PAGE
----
Energy Networks Association’s (ENA) Open Networks Project launched a consultation this week, seeking views on how to create a smart electricity grid that enables opportunities for distributed energy technologies.
The paper published this week summarises five key considerations that need to be addressed to ensure that distributed energy technologies such as battery storage, solar panels and services such as electric vehicle to grid demand response, can provide services in a way that improves network coordination and reduces system costs.
The consultation looks at how our the UK energy system can maximise the use of DER assets, deliver access to markets, encourage new business models, and maximise the benefits of competition and third-party involvement.
In a release, the ENA said that greater innovation and competition in the markets keeps the costs of operating and maintaining the energy networks down. The benefits can be shared with customers both through cost savings but also through new technologies and services that allow them to benefit directly from a smarter electricity grid. In the current energy network price control period (2015-2023), local electricity networks are forecast to deliver almost £1billion of savings as result of innovation.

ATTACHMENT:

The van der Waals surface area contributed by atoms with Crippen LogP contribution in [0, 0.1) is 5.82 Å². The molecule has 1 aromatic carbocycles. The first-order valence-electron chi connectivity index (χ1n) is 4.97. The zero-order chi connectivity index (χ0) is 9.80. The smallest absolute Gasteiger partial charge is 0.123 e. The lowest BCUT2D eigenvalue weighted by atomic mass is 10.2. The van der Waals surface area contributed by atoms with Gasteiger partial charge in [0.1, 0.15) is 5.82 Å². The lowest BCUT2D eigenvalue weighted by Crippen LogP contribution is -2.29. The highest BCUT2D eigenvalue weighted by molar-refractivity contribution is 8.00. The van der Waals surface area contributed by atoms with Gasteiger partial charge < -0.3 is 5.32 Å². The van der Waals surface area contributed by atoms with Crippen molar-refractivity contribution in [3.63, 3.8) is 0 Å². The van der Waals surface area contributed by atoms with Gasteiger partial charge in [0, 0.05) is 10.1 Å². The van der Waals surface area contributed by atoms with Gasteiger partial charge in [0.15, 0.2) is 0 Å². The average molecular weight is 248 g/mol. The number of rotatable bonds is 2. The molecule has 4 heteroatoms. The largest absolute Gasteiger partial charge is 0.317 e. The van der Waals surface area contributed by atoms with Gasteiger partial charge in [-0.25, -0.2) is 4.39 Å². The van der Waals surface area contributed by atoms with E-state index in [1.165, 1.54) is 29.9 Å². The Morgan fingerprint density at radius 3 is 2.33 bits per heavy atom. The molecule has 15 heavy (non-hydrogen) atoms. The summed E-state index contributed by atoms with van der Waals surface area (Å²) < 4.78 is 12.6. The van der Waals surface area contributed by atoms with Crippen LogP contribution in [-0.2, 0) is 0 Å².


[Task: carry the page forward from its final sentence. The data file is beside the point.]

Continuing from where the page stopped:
Role of the DSO
The paper also looks to develop the distribution system operator (DSO) role by outlining different models for how the DSO will interact with the transmission operator and DERs. According to the association, the evolution of the DSO role will be a crucial part of the smart energy system, a platform for new technologies, and is a priority for the Open Networks Project. [ENA initiative redefines role of UK DSOs]
CEO of Energy Networks Association David Smith commented: “The smart grid transition has the potential to create a whole new range of market opportunities for new technology and service providers, many of whom will be participating in the UK market place for the first time.
“Our energy networks increasingly need to access the latest technologies and services in order to ensure continued reliable and cost-effective electricity supply as part of a decarbonised system. This paper is about ensuring they have the access to those things, but also about how we can ensure that we make the most of the smart transition for those companies providing them.”